Sankofa: Looking Back to Move Forward, Part IV

November 1, 2019

POST TRAUMATIC SLAVE SYNDROME: America’s Legacy of Enduring Injury and Healing  

 

Written by Joy DeGruy, Ph. D. 

Presented by Rev. Sarah Fleming

 

A continuation from “Vacant Esteem”

 

At the community level, groups of people establish agreed-upon beliefs about their members’ worth, beliefs that are reflected in the community’s standards and values regarding acceptable behavior, educational attainment and professional possibilities. These standards and values translate into what achievements are believed to be practical and feasible for its members. Problems can arise when these standards and values promote counter-productive behaviors or inaccurately limit what is truly attainable. 

For example, Booker T. Washington’s vision for the appropriate role of African Americans in American society was of tradesmen. Given the limitations imposed upon African Americans in the South, it is easy to understand how he came to this belief. Unfortunately, many in our communities bought into the notion that this was all we should aspire to. In the mid-20th century, the family, taking their cues from their community, also supported this notion, traditionally sending their girls off to become teachers and nurses while keeping their boys at home to learn crafts and trades involving manual labor. 

Society contributes to the formation of vacant esteem in a number of ways, through its laws, institutions and policies, as well as through the media. African Americans have been and continue to be disproportionately represented in our penal institutions. African Americans often live in neighborhoods where schools are functionally segregated and lack adequate revenue to sustain them. In African American communities, banks charge higher interest rates on homes and auto loans, as well as make it more difficult for African Americans to get small business loans.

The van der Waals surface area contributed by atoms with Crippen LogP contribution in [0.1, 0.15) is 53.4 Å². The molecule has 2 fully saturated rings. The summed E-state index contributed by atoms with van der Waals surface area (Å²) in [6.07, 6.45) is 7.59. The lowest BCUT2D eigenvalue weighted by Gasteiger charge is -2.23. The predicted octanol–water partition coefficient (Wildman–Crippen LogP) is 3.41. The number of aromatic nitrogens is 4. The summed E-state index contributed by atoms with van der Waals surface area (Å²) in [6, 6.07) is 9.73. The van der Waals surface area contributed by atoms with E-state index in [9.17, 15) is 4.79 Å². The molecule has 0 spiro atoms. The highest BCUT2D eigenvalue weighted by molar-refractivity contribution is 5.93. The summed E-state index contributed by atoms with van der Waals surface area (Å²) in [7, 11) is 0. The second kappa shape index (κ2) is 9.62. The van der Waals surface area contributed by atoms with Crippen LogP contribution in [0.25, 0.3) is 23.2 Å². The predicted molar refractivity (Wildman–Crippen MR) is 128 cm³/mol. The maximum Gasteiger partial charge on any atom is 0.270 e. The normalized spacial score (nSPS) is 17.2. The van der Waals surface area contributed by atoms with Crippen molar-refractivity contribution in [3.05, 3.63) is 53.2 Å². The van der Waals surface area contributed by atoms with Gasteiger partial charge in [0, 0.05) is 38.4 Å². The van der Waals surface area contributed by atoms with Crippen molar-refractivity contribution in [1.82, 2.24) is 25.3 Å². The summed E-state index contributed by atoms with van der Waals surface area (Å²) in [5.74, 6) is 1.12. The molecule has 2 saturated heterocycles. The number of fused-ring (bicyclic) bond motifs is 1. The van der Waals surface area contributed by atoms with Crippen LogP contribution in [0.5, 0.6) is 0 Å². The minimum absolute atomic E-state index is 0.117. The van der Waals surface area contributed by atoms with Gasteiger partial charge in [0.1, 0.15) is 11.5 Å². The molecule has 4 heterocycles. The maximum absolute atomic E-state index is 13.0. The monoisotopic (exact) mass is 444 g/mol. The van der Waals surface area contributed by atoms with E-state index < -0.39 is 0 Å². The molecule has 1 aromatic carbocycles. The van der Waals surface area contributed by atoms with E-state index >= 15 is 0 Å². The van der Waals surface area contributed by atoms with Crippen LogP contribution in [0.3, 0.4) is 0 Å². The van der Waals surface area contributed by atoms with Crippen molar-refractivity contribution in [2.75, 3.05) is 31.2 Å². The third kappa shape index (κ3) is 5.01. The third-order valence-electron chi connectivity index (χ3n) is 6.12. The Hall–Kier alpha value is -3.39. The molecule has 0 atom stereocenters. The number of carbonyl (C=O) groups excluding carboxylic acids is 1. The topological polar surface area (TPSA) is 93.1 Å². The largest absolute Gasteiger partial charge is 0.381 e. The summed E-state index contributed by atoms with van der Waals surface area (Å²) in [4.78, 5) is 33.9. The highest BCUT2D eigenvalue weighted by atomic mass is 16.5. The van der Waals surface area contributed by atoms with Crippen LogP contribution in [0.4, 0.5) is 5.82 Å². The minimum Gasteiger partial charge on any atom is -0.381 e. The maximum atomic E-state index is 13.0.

The media contributes to vacant esteem’s formation by frequently displaying African Americans as criminals, disadvantaged, academically deficient and sexually irresponsible. All these and more serve to influence how African Americans perceive themselves and so impact their assessment of their own worth.  

So what are the signs of vacant esteem? What are some of the behaviors and attitudes associated with it? Consider this real life example: In the summer of 1992, two teenage boys-call them Carl and Dominic- got into an argument outside of a local high school in Portland. As onlookers watched the argument, typically about nothing important, escalated until Carl pulled out a gun and pointed it at Dominic’s face. The muzzle was no more than a foot from Dominic’s eyes. He remained perfectly still as he watched his adversary slowly pull the trigger. Click. The gun jammed. Dominic did not run. Dominic did not attack. Instead he said angrily: “Do you think I’m afraid to die? I ain’t afraid to die.” 

One of the witnesses ran to call the police as Carl worked at unjamming his gun. Someone screamed for Dominic to run as once again Carl pointed it at Dominic’s head and pulled the trigger. 

Click. Jammed again. The fourth time the gun went off. Dominic was rushed to the hospital. The bullet went through his jaw. Miraculously he survived.